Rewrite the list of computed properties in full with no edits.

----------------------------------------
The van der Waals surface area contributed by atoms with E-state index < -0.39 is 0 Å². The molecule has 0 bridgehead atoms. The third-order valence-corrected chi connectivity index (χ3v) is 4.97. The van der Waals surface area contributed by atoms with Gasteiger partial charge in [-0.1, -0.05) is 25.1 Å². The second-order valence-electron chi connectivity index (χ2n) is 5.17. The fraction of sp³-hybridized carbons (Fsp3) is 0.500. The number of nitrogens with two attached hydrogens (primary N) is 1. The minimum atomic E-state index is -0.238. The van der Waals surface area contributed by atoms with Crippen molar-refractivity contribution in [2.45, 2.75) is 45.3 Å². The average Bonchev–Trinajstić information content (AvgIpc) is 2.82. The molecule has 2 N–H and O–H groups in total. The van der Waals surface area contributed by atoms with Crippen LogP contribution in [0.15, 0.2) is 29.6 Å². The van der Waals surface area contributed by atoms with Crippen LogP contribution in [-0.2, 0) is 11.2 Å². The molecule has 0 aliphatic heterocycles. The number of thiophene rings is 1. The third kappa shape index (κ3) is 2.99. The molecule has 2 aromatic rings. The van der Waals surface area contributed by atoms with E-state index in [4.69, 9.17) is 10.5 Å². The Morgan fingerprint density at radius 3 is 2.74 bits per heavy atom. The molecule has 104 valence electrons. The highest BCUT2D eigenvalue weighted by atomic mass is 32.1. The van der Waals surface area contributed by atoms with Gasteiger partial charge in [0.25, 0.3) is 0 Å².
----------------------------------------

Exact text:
The van der Waals surface area contributed by atoms with E-state index < -0.39 is 0 Å². The molecule has 0 bridgehead atoms. The third-order valence-corrected chi connectivity index (χ3v) is 4.97. The van der Waals surface area contributed by atoms with Gasteiger partial charge in [-0.1, -0.05) is 25.1 Å². The second-order valence-electron chi connectivity index (χ2n) is 5.17. The fraction of sp³-hybridized carbons (Fsp3) is 0.500. The number of nitrogens with two attached hydrogens (primary N) is 1. The minimum atomic E-state index is -0.238. The van der Waals surface area contributed by atoms with Crippen molar-refractivity contribution in [2.45, 2.75) is 45.3 Å². The average Bonchev–Trinajstić information content (AvgIpc) is 2.82. The molecule has 2 N–H and O–H groups in total. The van der Waals surface area contributed by atoms with Crippen LogP contribution in [0.15, 0.2) is 29.6 Å². The van der Waals surface area contributed by atoms with Crippen LogP contribution in [-0.2, 0) is 11.2 Å². The molecule has 0 aliphatic heterocycles. The number of thiophene rings is 1. The third kappa shape index (κ3) is 2.99. The molecule has 2 aromatic rings. The van der Waals surface area contributed by atoms with E-state index in [4.69, 9.17) is 10.5 Å². The Morgan fingerprint density at radius 3 is 2.74 bits per heavy atom. The molecule has 104 valence electrons. The highest BCUT2D eigenvalue weighted by atomic mass is 32.1. The van der Waals surface area contributed by atoms with Gasteiger partial charge in [0.25, 0.3) is 0 Å².